Education foundation becomes latest charity to tackle slavery links

Education charity Sir John Cass’s Foundation is to be rebranded as the Portal Trust, as voluntary sector organisations step up their action to address their historic links to slavery.

The move has been made to remove Cass’s name from the organisation, which was founded in 1748.

Cass was an English politician and merchant in the 17th and 18th centuries who was involved in the slave trade.

The new brand name allows the Trust to continue to support good causes "without reference to our founder’s historical connections with the trans-Atlantic slave trade”, said its chief executive Richard Foley.

“We’re excited to announce our brand has evolved with a fresh new feel and strapline, that we believe reflects our vision, core proposition and most importantly our valued community.”

He added: “We will never forget the tragic circumstances that led us here. We have begun a programme of change to redress the hurt caused to our stakeholders and partners.

“The most visible changes being our new name, the appointment of new governors, ambassadors and an independent diversity consultant. Our momentum for change continues unabated and The Portal Trust will continue to support those most in need.”

The move has been welcomed by Monica Tyler, chief executive of charity Vauxhall City Farm, one of the beneficiaries of the Trust.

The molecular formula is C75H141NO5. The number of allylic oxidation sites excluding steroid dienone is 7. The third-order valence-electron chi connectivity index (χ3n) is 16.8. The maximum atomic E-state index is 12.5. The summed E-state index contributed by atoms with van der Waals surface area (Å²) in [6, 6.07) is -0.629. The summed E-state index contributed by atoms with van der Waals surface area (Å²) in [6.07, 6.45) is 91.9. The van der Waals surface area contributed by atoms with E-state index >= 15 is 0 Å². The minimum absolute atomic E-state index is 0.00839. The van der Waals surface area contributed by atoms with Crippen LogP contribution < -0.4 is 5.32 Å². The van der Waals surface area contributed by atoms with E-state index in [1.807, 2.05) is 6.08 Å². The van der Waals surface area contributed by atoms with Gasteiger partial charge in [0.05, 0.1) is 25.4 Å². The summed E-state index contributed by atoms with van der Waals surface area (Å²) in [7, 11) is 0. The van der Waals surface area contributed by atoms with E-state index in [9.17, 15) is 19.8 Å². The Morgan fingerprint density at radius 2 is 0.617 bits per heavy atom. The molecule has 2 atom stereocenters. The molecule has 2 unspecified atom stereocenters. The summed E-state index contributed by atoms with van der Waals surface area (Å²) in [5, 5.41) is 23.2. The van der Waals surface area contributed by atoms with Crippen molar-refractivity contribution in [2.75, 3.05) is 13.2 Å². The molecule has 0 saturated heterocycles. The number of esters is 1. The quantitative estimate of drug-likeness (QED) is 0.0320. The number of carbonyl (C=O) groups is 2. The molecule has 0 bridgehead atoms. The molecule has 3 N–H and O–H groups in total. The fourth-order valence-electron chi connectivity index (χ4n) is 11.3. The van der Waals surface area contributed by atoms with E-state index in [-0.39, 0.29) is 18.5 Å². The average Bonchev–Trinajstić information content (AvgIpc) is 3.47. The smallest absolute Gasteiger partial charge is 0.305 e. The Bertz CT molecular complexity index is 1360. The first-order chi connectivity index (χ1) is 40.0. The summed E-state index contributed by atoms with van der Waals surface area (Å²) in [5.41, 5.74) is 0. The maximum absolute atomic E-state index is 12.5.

“The Portal Trust sounds as far away as you can get from Sir John Cass’s Foundation and so I am delighted,” she said.

“The Trust shouldn’t be there to uphold an out-dated dignitary, and instead be responsive and relatable to their beneficiaries. Now I believe we have renewed purpose from the Trust and a new name and brand for which they should be applauded.”

The announcement comes as another John Cass linked institution removes his name from their branding.

The Cass Business School, which runs voluntary sector research unit the Centre for Charity Effectiveness, is changing its name to Bayes Business School.

Other charities to tackle the slavery and colonial links of their benefactors include arts venue Bristol Beacon, which was formerly known as Colston Hall, after 17th century slave trader Edward Colston.

The Joseph Rowntree charities have also taken action due to their benefactor’s links with slavery and human trafficking.

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